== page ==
The second answer in

How to draw a shaded sphere?

is a yellow shaded sphere. How can I turn it to be black and white? Thanks for any help! I have been trying for an hour, changing values randomly but did't achieve anything, since I don't understand the code.

2 Answers 2


The colors are set here:

%% currently there is just one number in the stack.
%% we need three corresponding to the RGB values

You have to put the RGB values you desire to change the color, for example if you set:


You get something like pink.

RGB means red, green and blue, the primary colors, in this notation they have value from 0 (= no light) to 1 (= full light), for example:

r g b 
0 0 0 = black
1 0 0 = red
0 1 0 = green
0 0 1 = blue
1 1 1 = white

If all the 3 values are equal to a value from 0 to 1, you get the scale of gray.

As you said in a comment, if you put all the rgb equal you lost the shade, I think you can reach you desired result by changing other commands, but don't know them, because they are a simplified form of a subset of the PostScript language, search for \pgfdeclarefunctionalshading in the Ti_k_Z & PGF Manual and see Section 3.9.4 [here] (http://www.adobe.com/content/dam/Adobe/en/devnet/acrobat/pdfs/pdf_reference_1-7.pdf) for more info.

Instead, I suggest to you to use a simpler solution, if you don't like CroCo's one, try something like this (modify the values until you find what you're looking for):




enter image description here

  • Thanks! I tried changing the values, but I cannot get it to be black and white. Is there some way to simply remove the colour while preserving the shading? Jan 31, 2017 at 18:37
  • @lamkingming They are RGB values. So if you keep them the same you get tones of gray
    – percusse
    Jan 31, 2017 at 18:41
  • @percusse But when I set all three of them to be the same, the shading somehow goes away Jan 31, 2017 at 18:46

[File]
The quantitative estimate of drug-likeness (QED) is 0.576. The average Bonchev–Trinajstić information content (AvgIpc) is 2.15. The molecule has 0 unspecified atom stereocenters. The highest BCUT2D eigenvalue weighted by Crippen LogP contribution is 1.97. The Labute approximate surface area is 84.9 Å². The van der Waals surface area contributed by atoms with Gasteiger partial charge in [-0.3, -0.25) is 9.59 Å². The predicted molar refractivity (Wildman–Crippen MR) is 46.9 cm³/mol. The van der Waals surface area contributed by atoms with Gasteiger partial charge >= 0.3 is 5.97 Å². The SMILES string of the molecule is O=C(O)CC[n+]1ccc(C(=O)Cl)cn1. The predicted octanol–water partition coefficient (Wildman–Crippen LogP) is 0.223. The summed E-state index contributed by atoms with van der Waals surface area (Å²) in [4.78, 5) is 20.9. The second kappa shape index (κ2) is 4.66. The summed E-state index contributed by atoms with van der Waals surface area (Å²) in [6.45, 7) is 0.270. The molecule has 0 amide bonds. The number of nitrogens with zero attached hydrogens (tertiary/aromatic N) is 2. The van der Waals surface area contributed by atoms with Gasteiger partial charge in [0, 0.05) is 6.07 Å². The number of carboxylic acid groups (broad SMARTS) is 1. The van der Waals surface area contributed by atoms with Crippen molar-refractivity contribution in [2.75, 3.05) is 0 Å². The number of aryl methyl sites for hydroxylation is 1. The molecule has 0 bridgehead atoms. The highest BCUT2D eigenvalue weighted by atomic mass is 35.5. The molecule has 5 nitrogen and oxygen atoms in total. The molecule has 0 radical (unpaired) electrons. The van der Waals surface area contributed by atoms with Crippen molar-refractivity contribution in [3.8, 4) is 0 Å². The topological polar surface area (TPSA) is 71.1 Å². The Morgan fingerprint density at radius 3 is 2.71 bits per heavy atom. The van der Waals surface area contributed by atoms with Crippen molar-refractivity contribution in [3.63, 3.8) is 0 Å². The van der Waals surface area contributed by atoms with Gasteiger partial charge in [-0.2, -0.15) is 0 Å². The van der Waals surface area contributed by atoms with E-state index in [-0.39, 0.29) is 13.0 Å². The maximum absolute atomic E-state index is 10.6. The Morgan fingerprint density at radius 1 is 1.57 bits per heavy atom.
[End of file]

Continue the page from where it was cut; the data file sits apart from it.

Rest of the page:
• check the last comment of Simon about the color with matte and RGB @lamkingming
    – percusse
    Jan 31, 2017 at 18:55
  • 2
    @lamkingming Change the last 0.4 to dup and decrease separately the numbers 0.6 or 0.4 until you are happy in Simon's answer. It makes it gray.
    – percusse
    Jan 31, 2017 at 23:16

Is this what you're seeking?

enter image description here



  sphereBlack/.style={ball color = black},
  sphereYellow/.style={ball color = yellow}

\shade[sphereBlack]  (0,0) circle (1cm); 
\shade[sphereYellow] (3,0) circle (1cm); 

  • Thanks! But I need a sphere whose light area consist of a larger proportion of the sphere, yet at the same time the darkest area are quit dark. For example it wouldn't work if I change your black sphere to a gray, since the dardest area will be gray and so not dark enough. See the post I refer to in the question, there is two example "That's not a sphere" and "That's a sphere". I want somthing like "That's a sphere". Jan 31, 2017 at 18:35
  • @lamkingming, under Choosing a Shading Type section in the manual, there are several options for this matter. Take a look at inner color and outer color
    – CroCo
    Feb 2, 2017 at 2:28

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